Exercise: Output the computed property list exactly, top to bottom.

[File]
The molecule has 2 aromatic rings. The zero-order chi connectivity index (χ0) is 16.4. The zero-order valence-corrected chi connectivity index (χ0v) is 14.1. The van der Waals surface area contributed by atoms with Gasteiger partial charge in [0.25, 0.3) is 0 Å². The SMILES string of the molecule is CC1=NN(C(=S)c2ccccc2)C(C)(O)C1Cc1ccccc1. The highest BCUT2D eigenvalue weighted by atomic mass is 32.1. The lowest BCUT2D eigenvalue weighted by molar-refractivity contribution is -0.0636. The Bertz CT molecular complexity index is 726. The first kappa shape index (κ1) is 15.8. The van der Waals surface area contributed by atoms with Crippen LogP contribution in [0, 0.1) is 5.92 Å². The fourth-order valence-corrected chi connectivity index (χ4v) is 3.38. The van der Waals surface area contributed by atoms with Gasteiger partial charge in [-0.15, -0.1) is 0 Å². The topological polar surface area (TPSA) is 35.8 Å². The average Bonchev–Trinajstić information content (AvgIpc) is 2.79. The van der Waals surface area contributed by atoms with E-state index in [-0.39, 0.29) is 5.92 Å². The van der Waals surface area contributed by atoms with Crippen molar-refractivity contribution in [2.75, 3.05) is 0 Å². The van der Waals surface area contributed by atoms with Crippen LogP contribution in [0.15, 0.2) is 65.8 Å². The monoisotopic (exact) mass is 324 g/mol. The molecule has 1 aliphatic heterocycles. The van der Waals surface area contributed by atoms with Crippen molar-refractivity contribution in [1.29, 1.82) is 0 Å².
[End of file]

The molecule has 2 aromatic rings. The zero-order chi connectivity index (χ0) is 16.4. The zero-order valence-corrected chi connectivity index (χ0v) is 14.1. The van der Waals surface area contributed by atoms with Gasteiger partial charge in [0.25, 0.3) is 0 Å². The SMILES string of the molecule is CC1=NN(C(=S)c2ccccc2)C(C)(O)C1Cc1ccccc1. The highest BCUT2D eigenvalue weighted by atomic mass is 32.1. The lowest BCUT2D eigenvalue weighted by molar-refractivity contribution is -0.0636. The Bertz CT molecular complexity index is 726. The first kappa shape index (κ1) is 15.8. The van der Waals surface area contributed by atoms with Crippen LogP contribution in [0, 0.1) is 5.92 Å². The fourth-order valence-corrected chi connectivity index (χ4v) is 3.38. The van der Waals surface area contributed by atoms with Gasteiger partial charge in [-0.15, -0.1) is 0 Å². The topological polar surface area (TPSA) is 35.8 Å². The average Bonchev–Trinajstić information content (AvgIpc) is 2.79. The van der Waals surface area contributed by atoms with E-state index in [-0.39, 0.29) is 5.92 Å². The van der Waals surface area contributed by atoms with Crippen molar-refractivity contribution in [2.75, 3.05) is 0 Å². The van der Waals surface area contributed by atoms with Crippen LogP contribution in [0.15, 0.2) is 65.8 Å². The monoisotopic (exact) mass is 324 g/mol. The molecule has 1 aliphatic heterocycles. The van der Waals surface area contributed by atoms with Crippen molar-refractivity contribution in [1.29, 1.82) is 0 Å².